Tunisia arrests Al Jazeera journalist: bureau director

Samir Sassi a journalist at the Al Jazeera office in Tunisia (X)
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Updated 04 January 2024
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Tunisia arrests Al Jazeera journalist: bureau director

  • Al Jazeera’s Tunisia bureau has been closed since President Kais Saied’s swift power grab in July 2021
  • Campaigners voiced concern over a growing number of journalists behind bars in the North African country

Tunis: Tunisian authorities have arrested an Al Jazeera reporter, the network’s bureau chief said Thursday, as campaigners voiced concern over a growing number of journalists behind bars in the North African country.
“Samir Sassi, a journalist at the Al Jazeera office in Tunisia, was arrested after security forces raided his house” late Wednesday, said Lotfi Hajji, director of the Qatar-based television network’s bureau in Tunis.
He told AFP that police did not disclose the reasons for the arrest nor where Sassi was being held. There was no official comment from Tunisian authorities.
Hajji said the security forces had also seized Sassi’s “computer, phone, and the phones of his wife and children.”
Al Jazeera’s Tunisia bureau has been closed since President Kais Saied’s swift power grab in July 2021, but the network’s journalists remained accredited and maintained their coverage in Tunisia.
Authorities did not provide a reason for shutting down the bureau at the time.
Tunisia has come under criticism for a crackdown on the freedom of speech, including the arrests of more than 30 journalists in 2023, according to the International Federation of Journalists (IFJ).
In an open letter to Saied published on Thursday, the IFJ expressed its “deepest concern at the frequent imprisonment of journalists, in total contravention of the provisions of the Tunisian Constitution in respect of freedom of expression and the media.”
It mentioned the case of Tunisian journalist Zied El Heni, who was arrested on December 29 after criticizing Tunisian Commerce Minister Kalthoum Ben Rejeb in a radio show he hosts.
Heni became well known during the 2011 uprising that ousted dictator Zine El Abidine Ben Ali and set in motion what later came to be known as the Arab Spring.
The journalist remains in detention, awaiting trial scheduled for January 10.
“Heni’s case is not an isolated one, but clearly indicates the existence of a systematic policy of instrumentalising legal procedures and the judicial system to systematically intimidate, bully and imprison journalists,” said the IFJ.
Last summer, the United Nations human rights chief Volker Turk said he was “deeply concerned” over the crackdown on media in Tunisia, with vaguely worded legislation used to criminalize criticism.
Seventeen journalists in Tunisia currently face trial, according to local media.
Heni and some other journalists have been prosecuted under the provisions of Decree 54, which punishes those accused of spreading “false news” with a prison sentence of up to 10 years.
The legislation “is being used to silence journalists and opponents of the president,” Anthony Bellanger, general secretary of the IFJ, said earlier this week, accusing the government of “attacking journalists.”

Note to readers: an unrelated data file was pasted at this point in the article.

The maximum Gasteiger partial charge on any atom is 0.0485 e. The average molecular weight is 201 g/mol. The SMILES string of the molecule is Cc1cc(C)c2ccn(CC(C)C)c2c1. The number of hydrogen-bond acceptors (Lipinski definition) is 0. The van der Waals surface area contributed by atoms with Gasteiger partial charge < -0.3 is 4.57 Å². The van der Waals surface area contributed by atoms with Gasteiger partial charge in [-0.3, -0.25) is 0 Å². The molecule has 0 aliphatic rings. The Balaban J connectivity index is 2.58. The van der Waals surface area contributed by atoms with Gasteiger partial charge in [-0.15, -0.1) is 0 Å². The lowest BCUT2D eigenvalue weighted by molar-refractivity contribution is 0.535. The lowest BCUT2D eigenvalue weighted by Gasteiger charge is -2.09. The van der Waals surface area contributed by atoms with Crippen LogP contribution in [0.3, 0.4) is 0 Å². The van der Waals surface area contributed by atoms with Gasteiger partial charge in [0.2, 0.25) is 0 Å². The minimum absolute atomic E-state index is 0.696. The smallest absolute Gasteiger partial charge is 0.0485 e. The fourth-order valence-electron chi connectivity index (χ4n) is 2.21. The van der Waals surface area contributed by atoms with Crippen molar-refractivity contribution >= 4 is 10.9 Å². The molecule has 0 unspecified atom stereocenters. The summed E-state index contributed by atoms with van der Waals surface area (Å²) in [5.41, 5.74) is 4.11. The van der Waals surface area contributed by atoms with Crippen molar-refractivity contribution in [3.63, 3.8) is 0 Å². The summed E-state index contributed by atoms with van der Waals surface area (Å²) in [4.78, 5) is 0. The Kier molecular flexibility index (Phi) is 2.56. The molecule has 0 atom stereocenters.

Xander the Great! Schauffele wins the British Open for his 2nd major this year

Updated 13 min 28 sec ago
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Xander the Great! Schauffele wins the British Open for his 2nd major this year

  • Schauffele closed with a 6-under 65 with a final round that ranks among the most memorable in British Open history, particularly the 31 on the back nine

TROON, Scotland: Xander Schauffele went from the most nerve-wracking putt of his career to the coolest walk toward an 18th green he ever imagined.
He won a nail-biter at the PGA Championship in May. He delivered a masterpiece Sunday in the British Open. Two different finishes, two different feelings.
One major conclusion.
Schauffele has more than enough game and all the confidence in the world to win the biggest championships. Questioned at the start of the season whether he could win a major, he now has two of them.
Schauffele closed with a 6-under 65 with a final round that ranks among the most memorable in British Open history, particularly the 31 on the back nine. It matched the best score of the week at Royal Troon with nothing less than the claret jug riding on the outcome.
He played bogey-free in a daunting wind and turned a two-shot deficit into a two-shot victory for his second major of the year.
It also gave the Americans a sweep of the four majors for the first time since 1982.
“It’s a dream come true to win two majors in one year,” Schauffele said. “It took me forever just to win one, and to have two now is something else.”
He won the PGA Championship at Valhalla by making a 6-foot birdie putt on the final hole for a 65. In a final round set up for high drama at Royal Troon — six players one shot behind, nine players separated by three shots — Schauffele made a tense Sunday look like a nice walk along the Irish Sea.
“I think winning the first one helped me a lot today on the back nine,” he said. “I had some feeling of calmness come through. It was very helpful on what has been one of the hardest back nines I’ve ever played in a tournament.”